What You Need to Know:
Old. 78 combined years of age. Those were the first things I thought of when I saw who the starting pictures were going to be for today’s game. Cincinnati’s Bronson Arroyo is in his 16th year in the majors, despite missing the last two years. And as for the Cubs’ John Lackey, this is his 15th season in the majors. Arroyo’s ERA was over eight heading into the game while Lackey’s was right at four. This was either going to be a masterful display of wily veteran pitching or a case of whose bullpen could get ready first. It turned out to be a bit of both.
A seven-pitch first inning by Arroyo did not bode well. Both Schwarber and Bryant attacked the first pitch Arroyo threw them and next thing you know, the inning was over. Then, in the bottom of the first, Billy Hamilton worked a nine pitch at-bat, turned it into a single, stole second base, then third, and basically did Billy Hamilton type stuff. Joey Votto sent a fly deep to right center to bring Hamilton in, 1-0 Reds.
The second inning saw Arroyo only throw seven more pitches. This was not looking good. On the other hand, it was only a one-run deficit. But Reds OF Scott Schebler proceeded to hit one in the stands in the second to make it 2-0 Reds. Still just two runs. No biggie. The Cubs just needed to take Cub style at-bats.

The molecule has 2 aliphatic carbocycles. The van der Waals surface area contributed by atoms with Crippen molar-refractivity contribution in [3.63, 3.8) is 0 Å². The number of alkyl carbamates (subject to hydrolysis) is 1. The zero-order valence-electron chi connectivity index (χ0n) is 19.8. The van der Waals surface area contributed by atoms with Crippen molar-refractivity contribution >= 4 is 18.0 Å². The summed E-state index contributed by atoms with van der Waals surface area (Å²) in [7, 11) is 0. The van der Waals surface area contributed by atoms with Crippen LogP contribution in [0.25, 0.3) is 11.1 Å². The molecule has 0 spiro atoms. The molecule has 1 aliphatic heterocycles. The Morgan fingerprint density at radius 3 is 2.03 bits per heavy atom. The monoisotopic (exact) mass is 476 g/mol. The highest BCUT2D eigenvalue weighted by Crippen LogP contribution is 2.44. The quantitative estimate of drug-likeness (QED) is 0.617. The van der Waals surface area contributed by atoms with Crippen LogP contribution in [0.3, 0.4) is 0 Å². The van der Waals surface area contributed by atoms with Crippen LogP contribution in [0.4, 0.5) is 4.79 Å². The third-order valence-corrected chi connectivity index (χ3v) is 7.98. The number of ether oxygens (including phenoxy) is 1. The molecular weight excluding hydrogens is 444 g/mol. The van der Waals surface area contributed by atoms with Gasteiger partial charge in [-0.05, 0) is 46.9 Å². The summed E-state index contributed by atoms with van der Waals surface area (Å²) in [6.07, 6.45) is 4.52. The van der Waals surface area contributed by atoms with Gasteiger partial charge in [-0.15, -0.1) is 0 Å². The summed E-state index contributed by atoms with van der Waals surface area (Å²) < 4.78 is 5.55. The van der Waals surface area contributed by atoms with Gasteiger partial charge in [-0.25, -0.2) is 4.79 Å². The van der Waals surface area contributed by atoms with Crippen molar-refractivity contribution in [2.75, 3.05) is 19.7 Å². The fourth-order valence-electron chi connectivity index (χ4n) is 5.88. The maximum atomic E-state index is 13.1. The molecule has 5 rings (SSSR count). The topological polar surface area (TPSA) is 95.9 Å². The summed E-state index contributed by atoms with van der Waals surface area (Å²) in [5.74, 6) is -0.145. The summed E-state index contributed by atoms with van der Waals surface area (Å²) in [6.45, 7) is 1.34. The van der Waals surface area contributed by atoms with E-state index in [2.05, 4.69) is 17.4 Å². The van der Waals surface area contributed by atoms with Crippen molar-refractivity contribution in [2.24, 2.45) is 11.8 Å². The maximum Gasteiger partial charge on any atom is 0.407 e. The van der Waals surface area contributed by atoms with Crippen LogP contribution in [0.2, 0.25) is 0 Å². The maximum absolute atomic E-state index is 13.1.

Next Level: Time to Adjust
After the third inning, I wondered if I was witnessing something magical. 24 pitches with no hits made it seem so. Nevertheless, the Cubs began to take more pitches the second time through the order. Schwarber saw five before he flew out to left center and then Bryant snapped the no-no by lacing the second pitch to left for a single.
Next thing you know, Rizzo jacked one up to right. Cubs 2, Reds 2. At this point, I was waiting for the Cubs to see Arroyo for a third time. But the newly noted Cub-killer Schebler made it 3-2 with a RBI single in the fourth. Just as it seemed the Cubs were getting back into the game, fortunes changed.
After four, Lackey had thrown 77 pitches. Lackey might make it one more inning. He did. I was surprised to see Lackey come out for the sixth with almost 90 pitches already under his belt. It did not go well as he gave up four runs, three of them on a bases-clearing double by Patrick Kivlehan. The Reds added one more that inning to make it 7-2.
I don’t think it was wrong of Madden to send Lackey out for one more inning. He’s a veteran pitcher. I didn’t think Maddon would leave him out to dry after the first two hitters got on board. Next thing you know, the game was almost out of reach.
All I could think of in the sixth inning was “What would Eddie Butler do in a situation like this?” I think those thoughts are normal to have, but also somewhat premature for April. If this was July, then that might be a different story.
The Cubs put a scare into the Reds in the ninth until a Miguel Montero double-play grounder crushed hopes of another miraculous comeback.
So much for the sweep.
However, two out of three on the road isn’t bad.
Top WPA play:
Rizzo’s fourth inning homer (+.199)
Bottom WPA play:
Montero’s double play in the ninth (-.140)
The 10-8 first place Cubs travel to Pittsburgh to take on the Starling Marte-less Pirates starting on Monday. The World Series Champions will throw Brett Anderson (4.40 ERA) against the Bucs’ Chad Kuhl (2.60 ERA) to open the series.
Lead photo courtesy David Kohl—USA Today Sports